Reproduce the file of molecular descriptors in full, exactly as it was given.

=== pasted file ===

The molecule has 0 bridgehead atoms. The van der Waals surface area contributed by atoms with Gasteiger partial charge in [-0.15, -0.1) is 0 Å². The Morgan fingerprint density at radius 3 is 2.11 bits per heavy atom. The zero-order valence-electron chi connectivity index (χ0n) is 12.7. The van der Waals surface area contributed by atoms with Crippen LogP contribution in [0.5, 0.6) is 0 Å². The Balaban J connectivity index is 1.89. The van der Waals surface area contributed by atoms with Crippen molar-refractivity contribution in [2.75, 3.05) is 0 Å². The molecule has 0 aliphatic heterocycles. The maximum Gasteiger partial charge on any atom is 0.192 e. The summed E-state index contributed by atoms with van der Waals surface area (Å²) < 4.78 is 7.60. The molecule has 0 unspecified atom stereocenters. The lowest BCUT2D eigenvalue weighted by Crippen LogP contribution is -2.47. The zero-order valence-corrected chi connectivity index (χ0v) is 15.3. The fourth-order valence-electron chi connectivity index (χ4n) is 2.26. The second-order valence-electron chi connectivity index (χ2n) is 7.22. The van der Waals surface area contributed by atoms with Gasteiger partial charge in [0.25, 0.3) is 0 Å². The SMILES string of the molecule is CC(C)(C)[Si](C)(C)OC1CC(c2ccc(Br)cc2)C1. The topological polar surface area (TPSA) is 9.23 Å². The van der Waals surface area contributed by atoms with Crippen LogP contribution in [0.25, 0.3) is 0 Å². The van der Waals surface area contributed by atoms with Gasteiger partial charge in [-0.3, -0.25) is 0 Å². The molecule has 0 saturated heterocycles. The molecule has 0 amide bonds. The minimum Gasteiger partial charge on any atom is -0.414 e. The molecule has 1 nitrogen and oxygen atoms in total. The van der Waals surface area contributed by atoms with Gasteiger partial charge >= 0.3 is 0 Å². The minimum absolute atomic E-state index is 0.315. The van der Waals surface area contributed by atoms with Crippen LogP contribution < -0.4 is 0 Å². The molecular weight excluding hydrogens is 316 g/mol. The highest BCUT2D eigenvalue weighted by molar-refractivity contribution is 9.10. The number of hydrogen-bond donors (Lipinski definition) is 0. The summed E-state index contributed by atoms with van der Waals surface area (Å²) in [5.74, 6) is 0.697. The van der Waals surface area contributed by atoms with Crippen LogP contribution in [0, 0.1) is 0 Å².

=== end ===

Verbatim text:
The molecule has 0 bridgehead atoms. The van der Waals surface area contributed by atoms with Gasteiger partial charge in [-0.15, -0.1) is 0 Å². The Morgan fingerprint density at radius 3 is 2.11 bits per heavy atom. The zero-order valence-electron chi connectivity index (χ0n) is 12.7. The van der Waals surface area contributed by atoms with Crippen LogP contribution in [0.5, 0.6) is 0 Å². The Balaban J connectivity index is 1.89. The van der Waals surface area contributed by atoms with Crippen molar-refractivity contribution in [2.75, 3.05) is 0 Å². The molecule has 0 aliphatic heterocycles. The maximum Gasteiger partial charge on any atom is 0.192 e. The summed E-state index contributed by atoms with van der Waals surface area (Å²) < 4.78 is 7.60. The molecule has 0 unspecified atom stereocenters. The lowest BCUT2D eigenvalue weighted by Crippen LogP contribution is -2.47. The zero-order valence-corrected chi connectivity index (χ0v) is 15.3. The fourth-order valence-electron chi connectivity index (χ4n) is 2.26. The second-order valence-electron chi connectivity index (χ2n) is 7.22. The van der Waals surface area contributed by atoms with Gasteiger partial charge in [0.25, 0.3) is 0 Å². The SMILES string of the molecule is CC(C)(C)[Si](C)(C)OC1CC(c2ccc(Br)cc2)C1. The topological polar surface area (TPSA) is 9.23 Å². The van der Waals surface area contributed by atoms with Crippen LogP contribution in [0.25, 0.3) is 0 Å². The van der Waals surface area contributed by atoms with Gasteiger partial charge in [-0.3, -0.25) is 0 Å². The molecule has 0 saturated heterocycles. The molecule has 0 amide bonds. The minimum Gasteiger partial charge on any atom is -0.414 e. The molecule has 1 nitrogen and oxygen atoms in total. The van der Waals surface area contributed by atoms with Gasteiger partial charge >= 0.3 is 0 Å². The minimum absolute atomic E-state index is 0.315. The van der Waals surface area contributed by atoms with Crippen LogP contribution < -0.4 is 0 Å². The molecular weight excluding hydrogens is 316 g/mol. The highest BCUT2D eigenvalue weighted by molar-refractivity contribution is 9.10. The number of hydrogen-bond donors (Lipinski definition) is 0. The summed E-state index contributed by atoms with van der Waals surface area (Å²) in [5.74, 6) is 0.697. The van der Waals surface area contributed by atoms with Crippen LogP contribution in [0, 0.1) is 0 Å².